ADHD Schedule Making

My situation with ADHD has been quite unique. At around age 15, I fell in love with making schedules. It is commonly known that people with ADHD can focus on what they are interested in. One of those things for me was making schedules (which is quite unusual for people with ADHD). One of the main reasons of doing this was to prove to myself and a few others that I could get organized, be efficient, get a lot of things done. Although scheduling is not usually an ADHD thing, when it is mixed with someone who does have ADHD it can be interesting. I have made several different attempts at finding a system that works well for my life. I have tried well over a dozen of different methods using datebooks, PDAs and Pocket PC’s, Apple iCal, Google Calendar, TimeTune, etc. I have tried extremely detailed to every minute schedules to almost not having a schedule at all. Even as I write this, I am experimenting with another type of scheduling, one that will hopefully work well after balancing several different aspects. Here are just a few tried and failed scheduling attempts.

  1. The extremely detailed schedule. Scheduling every single minute of the day turns ADHD into OCD (which I believe I have a touch of as well). This process becomes too cumbersome and takes too much time. It is easy to tire of this method because life gets in the way and changes are always happening during the day.

  2. Having nearly no schedule at all. There were times when I really just scheduled out when I had obligations. The rest was up to whatever I thought was best. You can easily see this method can be ineffective and much less can get done than could be.

  3. Recurring activities. Schedules with recurring activities tend to fail for me because I rarely follow the same schedule every day. If I wake up just 15 minutes later that meant fiddling around with several events to get them to adjust to the different day. It took more time than it was worth saving. Keep in mind how much less effective this can be when life becomes more involved (for example someone with kids). It is beneficial to still have recurring events set up like that like regular commitments like work or something you have committed to weekly like church or a volunteer group.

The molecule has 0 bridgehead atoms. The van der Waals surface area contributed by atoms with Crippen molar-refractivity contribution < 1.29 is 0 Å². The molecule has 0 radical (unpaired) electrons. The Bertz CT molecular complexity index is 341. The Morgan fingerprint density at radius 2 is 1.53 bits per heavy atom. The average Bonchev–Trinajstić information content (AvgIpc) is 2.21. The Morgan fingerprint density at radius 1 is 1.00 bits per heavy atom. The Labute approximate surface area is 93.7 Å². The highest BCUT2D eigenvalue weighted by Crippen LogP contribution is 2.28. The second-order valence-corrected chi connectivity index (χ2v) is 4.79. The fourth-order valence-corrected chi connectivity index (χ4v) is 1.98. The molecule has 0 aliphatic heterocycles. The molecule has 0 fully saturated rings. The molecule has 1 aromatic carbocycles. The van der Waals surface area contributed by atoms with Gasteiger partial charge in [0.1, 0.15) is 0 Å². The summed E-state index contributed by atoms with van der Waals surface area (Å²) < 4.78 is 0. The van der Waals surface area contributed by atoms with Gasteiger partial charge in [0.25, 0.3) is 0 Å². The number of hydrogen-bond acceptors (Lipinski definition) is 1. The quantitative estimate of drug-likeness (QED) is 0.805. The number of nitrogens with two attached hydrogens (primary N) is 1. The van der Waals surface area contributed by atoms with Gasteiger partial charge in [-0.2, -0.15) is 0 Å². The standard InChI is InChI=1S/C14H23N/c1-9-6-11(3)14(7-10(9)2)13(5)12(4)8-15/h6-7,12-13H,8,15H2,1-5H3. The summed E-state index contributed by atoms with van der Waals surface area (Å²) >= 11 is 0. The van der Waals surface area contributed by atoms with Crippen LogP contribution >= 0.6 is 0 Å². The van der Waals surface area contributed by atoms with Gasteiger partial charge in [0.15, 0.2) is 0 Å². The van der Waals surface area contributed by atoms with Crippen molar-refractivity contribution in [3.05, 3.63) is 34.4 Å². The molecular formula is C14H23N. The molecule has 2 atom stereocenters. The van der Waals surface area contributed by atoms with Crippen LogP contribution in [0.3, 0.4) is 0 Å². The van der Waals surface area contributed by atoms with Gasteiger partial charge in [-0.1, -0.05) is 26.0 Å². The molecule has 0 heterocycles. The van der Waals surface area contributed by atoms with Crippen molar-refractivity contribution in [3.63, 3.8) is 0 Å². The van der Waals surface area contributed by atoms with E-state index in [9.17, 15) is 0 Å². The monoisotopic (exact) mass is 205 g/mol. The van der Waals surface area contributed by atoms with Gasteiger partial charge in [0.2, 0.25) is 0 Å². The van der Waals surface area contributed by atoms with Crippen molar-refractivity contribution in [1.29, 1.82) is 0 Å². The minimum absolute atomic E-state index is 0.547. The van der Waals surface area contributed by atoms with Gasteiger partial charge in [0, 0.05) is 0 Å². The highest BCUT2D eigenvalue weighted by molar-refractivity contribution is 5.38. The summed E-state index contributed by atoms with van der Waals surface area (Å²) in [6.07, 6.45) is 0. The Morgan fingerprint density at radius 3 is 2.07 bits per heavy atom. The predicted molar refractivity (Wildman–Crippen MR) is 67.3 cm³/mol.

4. Too many different apps. Quite recently, I was using Google Calendar for main events, TimeTune for a really detailed approach, Nozbe for To Do’s, etc. I will still continue to use these apps, because that part does work for me, but tweaking the process a bit would be beneficial for most. I would love an app that can cover all of these functions, but right now that does not exist.

I have been around the world and back with scheduling strategies. However, now I am tweaking it a bit more. The common thread was feeling pressured to stick to a particular system. My new approach is more free and less structured. I have a Samsung Galaxy Note 9 with a pen and it can write notes. For me it is easier to just jot down a time and an activity. This is less time intensive, less systematic, yet still effective. I see this as sustainable approach as it is not something that will be too difficult to keep up with. I can cross out activities if I don’t get to them, and easily change times. This will be my daily approach as for what I am doing in the day. I will follow up as to how I am doing here and hoping that I did find something that works well. What do you do for your scheduling to get the most done? Please feel free to share your thoughts and suggestions. Thanks for reading!